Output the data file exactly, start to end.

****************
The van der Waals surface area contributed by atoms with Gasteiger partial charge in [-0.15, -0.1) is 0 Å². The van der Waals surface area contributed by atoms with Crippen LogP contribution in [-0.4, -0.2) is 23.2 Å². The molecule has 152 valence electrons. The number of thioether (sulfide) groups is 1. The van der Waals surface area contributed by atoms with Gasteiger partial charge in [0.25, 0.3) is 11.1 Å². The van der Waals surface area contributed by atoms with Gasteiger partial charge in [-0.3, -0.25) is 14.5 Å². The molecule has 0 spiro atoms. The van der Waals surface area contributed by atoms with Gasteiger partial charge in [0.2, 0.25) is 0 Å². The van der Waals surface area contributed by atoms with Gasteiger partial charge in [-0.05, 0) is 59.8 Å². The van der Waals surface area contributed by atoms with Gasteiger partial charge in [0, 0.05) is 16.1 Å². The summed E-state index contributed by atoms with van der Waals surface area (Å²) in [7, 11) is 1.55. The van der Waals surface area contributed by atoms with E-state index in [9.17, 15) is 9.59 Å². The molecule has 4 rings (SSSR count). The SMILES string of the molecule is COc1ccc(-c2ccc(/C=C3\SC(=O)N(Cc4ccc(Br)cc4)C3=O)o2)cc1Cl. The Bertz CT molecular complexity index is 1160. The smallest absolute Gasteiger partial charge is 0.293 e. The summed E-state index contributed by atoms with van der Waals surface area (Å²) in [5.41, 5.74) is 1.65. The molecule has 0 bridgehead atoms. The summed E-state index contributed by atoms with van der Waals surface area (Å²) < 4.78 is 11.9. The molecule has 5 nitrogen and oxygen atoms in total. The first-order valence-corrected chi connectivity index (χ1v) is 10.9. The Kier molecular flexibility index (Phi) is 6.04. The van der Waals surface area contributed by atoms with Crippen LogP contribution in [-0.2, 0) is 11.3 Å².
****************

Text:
The van der Waals surface area contributed by atoms with Gasteiger partial charge in [-0.15, -0.1) is 0 Å². The van der Waals surface area contributed by atoms with Crippen LogP contribution in [-0.4, -0.2) is 23.2 Å². The molecule has 152 valence electrons. The number of thioether (sulfide) groups is 1. The van der Waals surface area contributed by atoms with Gasteiger partial charge in [0.25, 0.3) is 11.1 Å². The van der Waals surface area contributed by atoms with Gasteiger partial charge in [-0.3, -0.25) is 14.5 Å². The molecule has 0 spiro atoms. The van der Waals surface area contributed by atoms with Gasteiger partial charge in [0.2, 0.25) is 0 Å². The van der Waals surface area contributed by atoms with Gasteiger partial charge in [-0.05, 0) is 59.8 Å². The van der Waals surface area contributed by atoms with Gasteiger partial charge in [0, 0.05) is 16.1 Å². The summed E-state index contributed by atoms with van der Waals surface area (Å²) in [7, 11) is 1.55. The van der Waals surface area contributed by atoms with E-state index in [9.17, 15) is 9.59 Å². The molecule has 4 rings (SSSR count). The SMILES string of the molecule is COc1ccc(-c2ccc(/C=C3\SC(=O)N(Cc4ccc(Br)cc4)C3=O)o2)cc1Cl. The Bertz CT molecular complexity index is 1160. The smallest absolute Gasteiger partial charge is 0.293 e. The summed E-state index contributed by atoms with van der Waals surface area (Å²) in [5.41, 5.74) is 1.65. The molecule has 0 bridgehead atoms. The summed E-state index contributed by atoms with van der Waals surface area (Å²) < 4.78 is 11.9. The molecule has 5 nitrogen and oxygen atoms in total. The first-order valence-corrected chi connectivity index (χ1v) is 10.9. The Kier molecular flexibility index (Phi) is 6.04. The van der Waals surface area contributed by atoms with Crippen LogP contribution in [-0.2, 0) is 11.3 Å².